NBA star Joel Embiid’s bid to register a “Trust the Process” trademark for shoes was blocked by the fact that a CNBC reality show host already registered it for clothes, the Trademark Trial and Appeal Board said.
The Cameroonian center for the Philadelphia 76ers failed to rebut an examiner’s claim that the identical trademarks for related goods would result in consumer confusion, the TTAB said in a precedential decision.
Marcus Lemonis, CEO of Camping World and host of the business reality show “The Profit,” registered his trademark in 2016.
The board rejected Embiid’s argument that his registered “The Process” trademark for clothes has peacefully coexisted with Lemonis’ trademark for years, suggesting the new mark wouldn’t cause confusion.
“The Process” also has only been registered for two years, leaving it more vulnerable to challenge than a mark five years old or older, it said.
Embiid argued his and Lemonis’ marks convey an entirely different commercial impression. He said he’s a famous basketball player nicknamed “The Process,” and the mark associated with him connotes overcoming difficulties through perseverance. Lemonis’ mark, by contrast, is used on promotional clothing supporting his business advice and television show.
But the board said that didn’t change the fact that nothing in the trademark applications’ respective classes of goods suggests the difference in contextual meaning or limits on each mark’s reach to certain contexts. It also said that although the public may identify “The Process” with Embiid, “Trust the Process” is different.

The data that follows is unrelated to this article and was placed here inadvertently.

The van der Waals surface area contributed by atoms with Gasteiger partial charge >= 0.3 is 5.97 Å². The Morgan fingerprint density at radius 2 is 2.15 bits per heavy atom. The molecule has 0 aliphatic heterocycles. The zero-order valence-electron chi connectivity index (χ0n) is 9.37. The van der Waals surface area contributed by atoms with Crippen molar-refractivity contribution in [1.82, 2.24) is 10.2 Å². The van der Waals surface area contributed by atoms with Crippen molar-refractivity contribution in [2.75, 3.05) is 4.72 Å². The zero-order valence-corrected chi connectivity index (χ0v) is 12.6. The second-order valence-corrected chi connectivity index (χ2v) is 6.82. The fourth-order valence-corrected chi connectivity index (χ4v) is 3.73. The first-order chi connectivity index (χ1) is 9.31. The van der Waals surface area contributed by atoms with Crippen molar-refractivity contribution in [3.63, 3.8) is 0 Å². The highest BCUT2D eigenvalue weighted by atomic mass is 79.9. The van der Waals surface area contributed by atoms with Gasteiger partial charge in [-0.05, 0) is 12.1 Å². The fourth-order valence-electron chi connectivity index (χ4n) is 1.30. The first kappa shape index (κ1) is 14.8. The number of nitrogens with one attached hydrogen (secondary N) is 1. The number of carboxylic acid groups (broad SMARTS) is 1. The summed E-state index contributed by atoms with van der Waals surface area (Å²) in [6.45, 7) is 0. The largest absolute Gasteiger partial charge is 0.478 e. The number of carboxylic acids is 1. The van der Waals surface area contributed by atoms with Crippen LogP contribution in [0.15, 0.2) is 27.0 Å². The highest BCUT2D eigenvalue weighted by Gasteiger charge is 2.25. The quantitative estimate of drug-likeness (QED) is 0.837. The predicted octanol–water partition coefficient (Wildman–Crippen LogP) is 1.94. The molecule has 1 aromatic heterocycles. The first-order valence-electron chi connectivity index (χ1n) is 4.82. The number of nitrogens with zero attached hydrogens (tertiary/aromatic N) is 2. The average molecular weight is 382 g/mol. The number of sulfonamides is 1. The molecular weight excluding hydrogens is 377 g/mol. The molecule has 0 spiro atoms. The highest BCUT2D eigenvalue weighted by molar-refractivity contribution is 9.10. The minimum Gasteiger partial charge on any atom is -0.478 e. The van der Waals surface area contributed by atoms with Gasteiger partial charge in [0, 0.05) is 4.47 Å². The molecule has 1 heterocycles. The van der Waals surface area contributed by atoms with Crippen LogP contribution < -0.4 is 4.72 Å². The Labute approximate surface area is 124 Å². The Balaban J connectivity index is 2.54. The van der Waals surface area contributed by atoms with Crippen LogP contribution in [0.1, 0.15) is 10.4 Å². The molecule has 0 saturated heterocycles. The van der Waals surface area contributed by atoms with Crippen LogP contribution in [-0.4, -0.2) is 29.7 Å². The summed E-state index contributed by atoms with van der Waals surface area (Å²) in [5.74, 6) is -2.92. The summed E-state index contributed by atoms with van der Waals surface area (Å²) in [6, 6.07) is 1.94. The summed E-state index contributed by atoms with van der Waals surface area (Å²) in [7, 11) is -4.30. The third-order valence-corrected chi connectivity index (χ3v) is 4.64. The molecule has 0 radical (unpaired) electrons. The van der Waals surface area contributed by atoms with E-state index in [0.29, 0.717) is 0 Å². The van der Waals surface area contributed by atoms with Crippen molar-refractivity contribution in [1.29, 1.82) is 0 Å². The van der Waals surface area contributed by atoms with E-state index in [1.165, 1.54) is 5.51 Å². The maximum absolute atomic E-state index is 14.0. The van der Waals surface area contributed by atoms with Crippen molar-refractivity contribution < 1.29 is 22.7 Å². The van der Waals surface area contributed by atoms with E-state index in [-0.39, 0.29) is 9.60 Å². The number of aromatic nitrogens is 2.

The TTAB also said nothing in the record supported applying precedents where identical word marks were deemed to have a different commercial opinion. Those cases, it said, featured evidence that the marks had different meanings when applied to specific goods. Embiid failed to show “Trust the Process” meant something different on shoes than clothes, it said.
The board also rejected Embiid’s argument that the goods were sold through entirely different channels of trade. Embiid failed to put any limitations in the application regarding where the goods would be sold, meaning the examiner had to assume they go through “all normal channels” for that type of product, it said.
Embiid has pending trademark applications for “Trust the Process” in other goods, including toys, cell phone cases, and nonalcoholic beverages.
Administrative Trademark Judge Christopher Larkin wrote the opinion, joined by Michael B. Adlin and Christen M. English.
Dinsmore & Shohl LLP represented Joel Embiid.
The case is In re Joel Embiid, TTAB, Serial No. 88202890, 5/26/21.